Experimental Philosophy, Contextualism and SSI

Philosophy and Phenomenological Research 86 (2):233-261 (2013)
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Abstract

I will ask the conditional question: if folk attributions of "know" are not sensitive to the stakes and/or the salience of error, does this cast doubt on contextualism or subject-sensitive invariantism (SSI)? I argue that if it should turn out that folk attributions of knowledge are insensitive to such factors, then this undermines contextualism, but not SSI. That is not to say that SSI is invulnerable to empirical work of any kind. Rather, I defend the more modest claim that leading versions of SSI are not undermined by one particular kind of experimental result, namely the recent suggestion that knowledge attributions are insensitive to the stakes.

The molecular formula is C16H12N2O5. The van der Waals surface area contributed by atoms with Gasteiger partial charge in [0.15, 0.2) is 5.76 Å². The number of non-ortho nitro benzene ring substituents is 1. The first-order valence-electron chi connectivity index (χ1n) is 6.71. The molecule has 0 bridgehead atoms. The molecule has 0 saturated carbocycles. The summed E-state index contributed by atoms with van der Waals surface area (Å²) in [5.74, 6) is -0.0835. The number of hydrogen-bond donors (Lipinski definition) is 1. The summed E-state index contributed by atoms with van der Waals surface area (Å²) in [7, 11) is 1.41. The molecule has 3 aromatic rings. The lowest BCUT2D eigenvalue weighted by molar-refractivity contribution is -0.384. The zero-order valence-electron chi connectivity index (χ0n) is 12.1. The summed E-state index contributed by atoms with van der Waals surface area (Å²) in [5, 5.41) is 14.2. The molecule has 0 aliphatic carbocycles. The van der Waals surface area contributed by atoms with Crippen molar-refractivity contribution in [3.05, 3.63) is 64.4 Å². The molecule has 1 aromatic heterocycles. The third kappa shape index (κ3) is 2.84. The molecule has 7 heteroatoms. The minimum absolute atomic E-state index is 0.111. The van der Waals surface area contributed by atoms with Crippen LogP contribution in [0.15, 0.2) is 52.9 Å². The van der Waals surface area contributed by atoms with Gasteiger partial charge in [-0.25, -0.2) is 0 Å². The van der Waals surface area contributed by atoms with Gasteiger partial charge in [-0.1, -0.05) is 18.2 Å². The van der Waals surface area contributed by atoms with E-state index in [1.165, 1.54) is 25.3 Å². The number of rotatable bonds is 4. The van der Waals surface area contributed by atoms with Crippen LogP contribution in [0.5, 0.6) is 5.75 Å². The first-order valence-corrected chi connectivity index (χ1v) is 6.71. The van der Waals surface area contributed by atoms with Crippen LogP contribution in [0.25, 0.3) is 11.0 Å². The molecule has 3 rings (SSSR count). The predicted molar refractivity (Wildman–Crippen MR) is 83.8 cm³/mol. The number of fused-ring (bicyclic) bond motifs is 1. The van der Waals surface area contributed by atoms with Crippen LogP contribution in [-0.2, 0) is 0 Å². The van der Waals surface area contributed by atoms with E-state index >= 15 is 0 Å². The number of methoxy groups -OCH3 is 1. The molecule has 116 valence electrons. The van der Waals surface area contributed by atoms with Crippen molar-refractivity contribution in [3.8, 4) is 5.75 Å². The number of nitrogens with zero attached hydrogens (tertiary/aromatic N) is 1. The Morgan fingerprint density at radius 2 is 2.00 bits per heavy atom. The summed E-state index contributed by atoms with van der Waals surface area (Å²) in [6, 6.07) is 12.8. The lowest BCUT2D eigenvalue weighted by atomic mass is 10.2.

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Jessica Brown
University of St. Andrews

Citations of this work

Pragmatic Encroachment and Moral Encroachment.James Fritz - 2017 - Pacific Philosophical Quarterly 98 (S1):643-661.
The Express Knowledge Account of Assertion.John Turri - 2011 - Australasian Journal of Philosophy 89 (1):37-45.
Much at Stake in Knowledge.Alexander Dinges & Julia Zakkou - 2020 - Mind and Language 36 (5):729-749.
Epistemic Focal Bias.Mikkel Gerken - 2013 - Australasian Journal of Philosophy 91 (1):41 - 61.

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References found in this work

Knowledge and Lotteries.John Hawthorne - 2003 - Oxford, England: Oxford University Press.
Knowledge and Practical Interests.Jason Stanley - 2005 - Oxford University Press.
Knowledge in an Uncertain World.Jeremy Fantl & Matthew McGrath - 2009 - Oxford, England: Oxford University Press.
Knowledge and Action.John Hawthorne & Jason Stanley - 2008 - Journal of Philosophy 105 (10):571-590.
Solving the Skeptical Problem.Keith DeRose - 1995 - Philosophical Review 104 (1):1-52.

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